3. Buy in bulk
Sometimes you can save a lot buy buying half or a quarter of a cow, pig, lamb, etc. Some online stores like US Wellness Meats offer discounts for the more you spend. Sometimes there are offers like 10% off if you buy in increments of 10. Sometimes things just go on sale! You get the idea: The more you buy at once the more you save. If you have room for it, a chest freezer is a fabulous investment. They are actually quite inexpensive and you will make up for the cost when buying in bulk. Another great option is to find a friend (or friends) to go in with you to buy the meat so that you can all save without each having to store a ton at home.
4. Use the whole animal
In the US we throw out so much of the good stuff from the animal. Be respectful and use as much as you can! Save the bones and make stock. Experiment with organ meats. Render some lard to cook with. What most people think of as throw away bits are some of the most nutritious and highly valued parts cultures around the world. The good news is you can buy them here for next to nothing! If your farmer doesn't have these things listed for purchse, just ask if you can buy them. You'll be surprised how far your money will go when you start to eat nose to tail.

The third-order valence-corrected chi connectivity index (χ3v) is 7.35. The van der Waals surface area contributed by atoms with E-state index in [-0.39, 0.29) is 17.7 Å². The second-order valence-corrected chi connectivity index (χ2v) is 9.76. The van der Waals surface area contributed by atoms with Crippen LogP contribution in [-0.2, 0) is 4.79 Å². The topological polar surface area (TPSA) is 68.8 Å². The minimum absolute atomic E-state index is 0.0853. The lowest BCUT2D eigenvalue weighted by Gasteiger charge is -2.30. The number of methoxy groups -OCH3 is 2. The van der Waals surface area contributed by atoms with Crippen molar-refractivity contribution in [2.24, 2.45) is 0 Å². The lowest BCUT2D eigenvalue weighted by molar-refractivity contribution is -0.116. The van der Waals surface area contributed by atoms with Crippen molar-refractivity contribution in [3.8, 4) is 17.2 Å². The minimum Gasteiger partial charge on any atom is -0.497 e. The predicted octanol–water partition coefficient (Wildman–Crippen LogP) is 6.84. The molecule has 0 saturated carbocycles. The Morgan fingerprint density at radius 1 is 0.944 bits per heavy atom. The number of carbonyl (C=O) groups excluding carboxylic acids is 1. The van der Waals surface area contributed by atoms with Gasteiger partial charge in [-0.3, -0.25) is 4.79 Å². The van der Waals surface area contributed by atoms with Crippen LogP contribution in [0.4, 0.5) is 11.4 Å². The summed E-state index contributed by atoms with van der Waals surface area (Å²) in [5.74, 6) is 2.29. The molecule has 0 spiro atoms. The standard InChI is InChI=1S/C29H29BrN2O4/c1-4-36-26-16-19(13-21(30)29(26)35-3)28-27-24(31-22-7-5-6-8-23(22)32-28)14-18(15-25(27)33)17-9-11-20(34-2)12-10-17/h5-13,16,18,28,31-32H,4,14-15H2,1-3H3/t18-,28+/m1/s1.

5. Eat less meat!
I love meat. It makes me healthy and keeps my blood sugar stable like no bean could ever do! But a little protein at a meal goes a long way. Instead of making the meat the star of the plate, pile it high with veggies and a little starch and then add a small serving of meat. Your wallet will thank you, your body will thank you, and the planet will thank you too.
Up next, the more nebulous aspects of eating high quality foods for less: meal planning, defining your budget, and getting clear with your health goals.
What are your favorite ways to save on high quality meat?
In this series I am dispelling the myth that eating healthy is too expensive.